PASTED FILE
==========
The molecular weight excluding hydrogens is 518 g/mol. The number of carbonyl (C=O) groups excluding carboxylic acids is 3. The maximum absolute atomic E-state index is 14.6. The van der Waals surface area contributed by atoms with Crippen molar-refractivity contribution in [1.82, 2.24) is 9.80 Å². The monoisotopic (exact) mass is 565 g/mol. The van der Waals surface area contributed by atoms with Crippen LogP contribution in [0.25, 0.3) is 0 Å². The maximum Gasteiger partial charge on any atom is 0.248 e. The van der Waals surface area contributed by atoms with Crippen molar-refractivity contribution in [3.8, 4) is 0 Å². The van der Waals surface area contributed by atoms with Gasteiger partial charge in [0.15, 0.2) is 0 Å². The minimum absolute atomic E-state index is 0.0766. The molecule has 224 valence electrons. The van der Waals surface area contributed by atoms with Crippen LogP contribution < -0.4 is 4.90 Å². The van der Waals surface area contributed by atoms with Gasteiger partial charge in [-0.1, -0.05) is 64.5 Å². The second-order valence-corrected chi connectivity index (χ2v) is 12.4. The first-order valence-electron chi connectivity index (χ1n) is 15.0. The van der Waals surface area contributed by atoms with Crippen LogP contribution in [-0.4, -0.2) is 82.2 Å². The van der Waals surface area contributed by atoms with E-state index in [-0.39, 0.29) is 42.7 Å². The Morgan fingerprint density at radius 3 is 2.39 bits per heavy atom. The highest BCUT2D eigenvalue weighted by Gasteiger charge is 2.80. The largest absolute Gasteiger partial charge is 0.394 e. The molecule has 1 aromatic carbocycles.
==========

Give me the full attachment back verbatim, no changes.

The molecular weight excluding hydrogens is 518 g/mol. The number of carbonyl (C=O) groups excluding carboxylic acids is 3. The maximum absolute atomic E-state index is 14.6. The van der Waals surface area contributed by atoms with Crippen molar-refractivity contribution in [1.82, 2.24) is 9.80 Å². The monoisotopic (exact) mass is 565 g/mol. The van der Waals surface area contributed by atoms with Crippen LogP contribution in [0.25, 0.3) is 0 Å². The maximum Gasteiger partial charge on any atom is 0.248 e. The van der Waals surface area contributed by atoms with Crippen molar-refractivity contribution in [3.8, 4) is 0 Å². The van der Waals surface area contributed by atoms with Gasteiger partial charge in [0.15, 0.2) is 0 Å². The minimum absolute atomic E-state index is 0.0766. The molecule has 224 valence electrons. The van der Waals surface area contributed by atoms with Crippen LogP contribution < -0.4 is 4.90 Å². The van der Waals surface area contributed by atoms with Gasteiger partial charge in [-0.1, -0.05) is 64.5 Å². The second-order valence-corrected chi connectivity index (χ2v) is 12.4. The first-order valence-electron chi connectivity index (χ1n) is 15.0. The van der Waals surface area contributed by atoms with Crippen LogP contribution in [-0.4, -0.2) is 82.2 Å². The van der Waals surface area contributed by atoms with E-state index in [-0.39, 0.29) is 42.7 Å². The Morgan fingerprint density at radius 3 is 2.39 bits per heavy atom. The highest BCUT2D eigenvalue weighted by Gasteiger charge is 2.80. The largest absolute Gasteiger partial charge is 0.394 e. The molecule has 1 aromatic carbocycles.